"For the next two years, we're going to put 110 percent into the band and see what happens," Labanick said.

Hillard doesn't have a job other than the band, and the rest of the guys have jobs that allow them to work around the band's schedule.

"I could use the money but realize with the type of schedule we have, I just don't have time," Hillard said.

Drummer Darin Worley works at the front desk at a local fitness center, and Labanick and Josh Bradley, who plays bass, renovate foreclosed properties. Bradley is also a real estate agent, and Labanick sells cars.

"The band is the priority for all of us," Labanick said. "The thing is, 'How does (a job) affect the band?' "

That approach has gotten them more shows. In the past, they would only perform on weekends, but now they travel to shows during the week.

They plan to travel along the West Coast this year to increase their exposure.

"It'll just be about going out and playing," Labanick said. "If we break even, we'll be happy."

Hillard and Labanick write most of the band's songs, which often involve women and relationships.

"Now that things are normal to me, it's hard to write," Labanick said.

Hillard is working on a fun, upbeat song, "Hey Joanna," that was inspired by his girlfriend.

Band's sound still evolving

Later this month, the band will release at least three new songs on iTunes and Rhapsody. The songs have a heavier rock sound than the alternative rock-flavored tunes their fans are accustomed to.

"I just want to do whatever comes natural to us," Hillard said.

A new album should be out by the end of the year.

They're hoping to attract a diverse audience. Maybe they'll turn people who like their past releases on to the heavier stuff and vice versa.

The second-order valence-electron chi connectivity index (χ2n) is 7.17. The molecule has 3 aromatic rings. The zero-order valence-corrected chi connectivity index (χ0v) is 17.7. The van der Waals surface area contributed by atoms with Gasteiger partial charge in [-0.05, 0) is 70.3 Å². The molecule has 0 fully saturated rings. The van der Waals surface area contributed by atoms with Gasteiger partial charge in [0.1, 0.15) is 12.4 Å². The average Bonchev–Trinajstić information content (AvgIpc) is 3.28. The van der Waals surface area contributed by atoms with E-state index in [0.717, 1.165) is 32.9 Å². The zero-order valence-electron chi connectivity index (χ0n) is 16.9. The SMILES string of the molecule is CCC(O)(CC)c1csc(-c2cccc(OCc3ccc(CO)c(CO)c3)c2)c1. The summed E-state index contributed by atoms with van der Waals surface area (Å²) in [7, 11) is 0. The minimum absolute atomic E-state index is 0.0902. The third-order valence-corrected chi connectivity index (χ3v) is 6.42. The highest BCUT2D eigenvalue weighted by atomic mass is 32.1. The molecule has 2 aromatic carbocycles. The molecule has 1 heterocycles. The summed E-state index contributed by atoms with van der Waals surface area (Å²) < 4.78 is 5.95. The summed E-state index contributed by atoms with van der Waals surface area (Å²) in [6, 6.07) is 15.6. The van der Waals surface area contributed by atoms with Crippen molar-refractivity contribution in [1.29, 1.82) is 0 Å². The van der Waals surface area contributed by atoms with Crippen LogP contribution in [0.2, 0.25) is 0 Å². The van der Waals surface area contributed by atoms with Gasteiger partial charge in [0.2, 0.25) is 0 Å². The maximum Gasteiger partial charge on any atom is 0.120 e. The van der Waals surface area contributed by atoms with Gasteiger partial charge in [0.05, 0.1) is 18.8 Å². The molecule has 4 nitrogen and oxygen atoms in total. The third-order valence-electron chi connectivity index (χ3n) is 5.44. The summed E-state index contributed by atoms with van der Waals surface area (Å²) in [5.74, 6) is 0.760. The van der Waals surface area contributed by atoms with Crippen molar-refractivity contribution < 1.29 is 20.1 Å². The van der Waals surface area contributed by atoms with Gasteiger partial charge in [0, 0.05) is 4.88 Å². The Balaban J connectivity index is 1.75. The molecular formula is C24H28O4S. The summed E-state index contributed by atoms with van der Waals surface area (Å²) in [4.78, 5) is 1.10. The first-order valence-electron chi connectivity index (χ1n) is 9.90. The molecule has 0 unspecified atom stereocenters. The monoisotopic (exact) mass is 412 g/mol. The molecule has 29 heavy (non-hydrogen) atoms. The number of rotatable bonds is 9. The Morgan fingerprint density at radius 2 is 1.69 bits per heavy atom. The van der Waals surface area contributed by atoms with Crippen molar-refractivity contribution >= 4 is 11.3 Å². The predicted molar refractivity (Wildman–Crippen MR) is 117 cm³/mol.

They say they're still developing their sound, though. Labanick says his song "Cigarettes and Cheap Sunglasses" has a "old-school, country, rock 'n' roll sound."

Their individual musical interests vary.

Hillard likes heavy rock, Billy Joel, Queen, Aerosmith and Motley Crue songs from the 1980s. Bradley listens to classic rock and country. Labanick likes a lot of independent artists and estimates he spends $100 a month downloading songs. Worley likes a variety of sounds.

"There are very few things I won't listen to," Worley said.

Worley's bandmates joke that he once played the album of a French composer after a show, and the music sounded like chirping crickets.

The band members have divergent personalities, too. Labanick is known for complaining and staying busy with the business end of the band.

"I just like for everything to be perfect and right," Labanick said.

Hillard said he just shows up to perform.

"Chris is the one that goes and pees when it's time to move stuff," Labanick said jokingly.

Worley and Bradley are the most laid-back members of the band and often do the driving to and from shows. They also do most of the lifting when it's time to clear the stage.

The challenge they face is getting recognized while being original. They say it's a difficult process because people at some shows want to sing along to covers, not hear something they've done.

"We're not crazy about covers, but you have to do it," Labanick said.

"It's conceited to think people will sit there and listen to something they've never heard before," Hillard said.

So, they put playlists together that combine covers and their songs.

A few weeks ago, they played in Greenville at The Handlebar for about 100 people. Many people familiar with their music stood in front of the stage and sang along. Fans' head bobbing and foot tapping accompanied their song "Bring Me Down"; there was loud applause after they did Bon Jovi's "You Give Love a Bad Name."

John Jeter, who owns The Handlebar with his wife, Kathy Laughlin, got to know the band before the Bon Jovi concert and said he's always been impressed.

"They're a professional outfit and totally get it," Jeter said. "We get a lot of bands who don't understand that being in a band is being in a small business."

Jeter said the members of After August have challenged themselves to grow and improve. He said even their MySpace page has matured in the past couple of years.

They're hoping others are taking notice, too.

"Success is always just around the corner," Hillard said. "It could be that next show when nobody is there, and the right person is there who'll be willing to invest in you." - Spartanburg Herald Journal

"A long, exciting day in the life of a band"

DUDLEY BROWN, Staff Writer
Published February 12, 2006

GREENVILLE -- Chris Hillard stood on stage before thousands at the Bi-Lo Center. He was holding a disposable camera. There he was with the spotlight shining on him and the other three members of After August.